When defenses cheated up to play the run, they paid a terrible price. Flanker Cliff Branch, one of the most underrated players in NFL history, had his best season in 1976. He averaged a stunning 24.15 yards per catch, and scored 12 TDs. While he was stretching the field vertically, sticky-fingered split-end Fred Biletnikoff and Casper were finding holes underneath. Stabler completed exactly two-thirds of his 291 passes, leading the league by a fairly wide margin.

On the defensive side of the ball, the Raiders had changed to a 3-4 defense, still a pretty novel concept at the time. The personnel was a combination of All-Pros (Ted Hendricks, Phil Villapiano, Willie Brown) and guys who came out of nowhere (Willie Hall, Monte Johnson, Skip Thomas). The result was a defense that was not easy to run on (10th in the NFL), which was a bigger deal back in 1976 than it is now.
There was little drama involving the AFC West, as the Raiders clinched the title in Week 12. The remaining intrigue in the regular season centered around Game 13, a Monday night matchup at home against the 9-3 Cincinnati Bengals. If Cincinnati won, the Steelers would have been eliminated from the playoffs, and more than one observer felt the Raiders would have been better served to lose to Cincinnati to avoid the red-hot Steel Curtain.

Madden, of course, was not interested in any such scenario, and he later called the 35-20 win over the Bengals one of the proudest of his career.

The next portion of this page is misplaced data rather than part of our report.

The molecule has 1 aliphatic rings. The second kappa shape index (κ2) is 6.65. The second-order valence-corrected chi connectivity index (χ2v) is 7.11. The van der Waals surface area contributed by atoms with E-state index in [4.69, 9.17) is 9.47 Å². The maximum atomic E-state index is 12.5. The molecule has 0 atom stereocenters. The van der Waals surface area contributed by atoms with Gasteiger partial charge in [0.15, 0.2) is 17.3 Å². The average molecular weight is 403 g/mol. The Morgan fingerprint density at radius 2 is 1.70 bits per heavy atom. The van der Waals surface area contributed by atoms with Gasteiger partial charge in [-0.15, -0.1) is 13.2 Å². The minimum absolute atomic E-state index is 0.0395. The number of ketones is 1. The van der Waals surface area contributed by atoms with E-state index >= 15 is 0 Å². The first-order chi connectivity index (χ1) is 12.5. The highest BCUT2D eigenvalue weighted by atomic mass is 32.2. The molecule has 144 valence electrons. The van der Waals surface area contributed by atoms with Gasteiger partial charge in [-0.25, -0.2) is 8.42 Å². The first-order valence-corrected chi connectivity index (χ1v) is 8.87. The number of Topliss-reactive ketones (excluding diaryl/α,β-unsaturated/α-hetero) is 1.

To start the playoffs, the Raiders had a rematch with the Patriots, the one team that had beaten them. The playoff game looked like a repeat, with New England taking a 21-10 lead into the 4th quarter in Oakland. Stabler dug into his bag of comebacks, however, and the Raiders survived to meet Pittsburgh in the AFC Championship for the third straight time.

Unfortunately for history, the Steeler team that played in Oakland that day was without both starting running backs, Franco Harris and Rocky Bleier, and the Raiders rolled 24-7.

After six failures on the doorstep, the Raiders werent going to be fussy about how they finally got to the Super Bowl. Instead, they dealt out some misery of their own, handing the Minnesota Vikings their fourth Super Bowl loss, controlling the game from start to finish. Biletnikoff was named the games MVP, although he didnt score any of the Raiders four TDs. He did have four catches for 79 yards, and three times was tackled at the Vikings 1-yard line.

It was a glorious day in Pasadena, the last outdoor day game in Super Bowl history, and as the Raiders carried John Madden off the field on their shoulders his grin was so wide that radio announcer Bill King said he looked like a split watermelon. It was the grin, finally, of a champion.
Media professional and Bay Area native John Cannon was a television and radio sportscaster in Phoenix and Las Vegas. Follow him on Twitter at @JCannonSports, or email him at JCannonSports@gmail.com.